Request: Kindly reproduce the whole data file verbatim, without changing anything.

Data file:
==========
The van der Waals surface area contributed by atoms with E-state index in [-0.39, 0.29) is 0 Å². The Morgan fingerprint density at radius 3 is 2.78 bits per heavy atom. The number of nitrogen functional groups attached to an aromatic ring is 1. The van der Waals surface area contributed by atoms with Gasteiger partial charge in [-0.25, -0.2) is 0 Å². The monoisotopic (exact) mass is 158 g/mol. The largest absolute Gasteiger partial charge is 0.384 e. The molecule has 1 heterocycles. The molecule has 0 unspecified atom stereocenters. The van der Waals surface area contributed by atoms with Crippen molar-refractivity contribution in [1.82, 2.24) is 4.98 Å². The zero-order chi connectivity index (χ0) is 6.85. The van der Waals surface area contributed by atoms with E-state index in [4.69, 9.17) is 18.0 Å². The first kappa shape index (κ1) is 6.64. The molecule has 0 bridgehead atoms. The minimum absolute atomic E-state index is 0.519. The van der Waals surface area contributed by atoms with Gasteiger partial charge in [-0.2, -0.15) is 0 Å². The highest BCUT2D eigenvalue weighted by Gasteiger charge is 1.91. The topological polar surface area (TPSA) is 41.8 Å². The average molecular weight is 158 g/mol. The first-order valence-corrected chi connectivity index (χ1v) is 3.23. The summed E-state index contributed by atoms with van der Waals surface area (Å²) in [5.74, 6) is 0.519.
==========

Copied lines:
The van der Waals surface area contributed by atoms with E-state index in [-0.39, 0.29) is 0 Å². The Morgan fingerprint density at radius 3 is 2.78 bits per heavy atom. The number of nitrogen functional groups attached to an aromatic ring is 1. The van der Waals surface area contributed by atoms with Gasteiger partial charge in [-0.25, -0.2) is 0 Å². The monoisotopic (exact) mass is 158 g/mol. The largest absolute Gasteiger partial charge is 0.384 e. The molecule has 1 heterocycles. The molecule has 0 unspecified atom stereocenters. The van der Waals surface area contributed by atoms with Crippen molar-refractivity contribution in [1.82, 2.24) is 4.98 Å². The zero-order chi connectivity index (χ0) is 6.85. The van der Waals surface area contributed by atoms with E-state index in [4.69, 9.17) is 18.0 Å². The first kappa shape index (κ1) is 6.64. The molecule has 0 bridgehead atoms. The minimum absolute atomic E-state index is 0.519. The van der Waals surface area contributed by atoms with Gasteiger partial charge in [-0.2, -0.15) is 0 Å². The highest BCUT2D eigenvalue weighted by Gasteiger charge is 1.91. The topological polar surface area (TPSA) is 41.8 Å². The average molecular weight is 158 g/mol. The first-order valence-corrected chi connectivity index (χ1v) is 3.23. The summed E-state index contributed by atoms with van der Waals surface area (Å²) in [5.74, 6) is 0.519.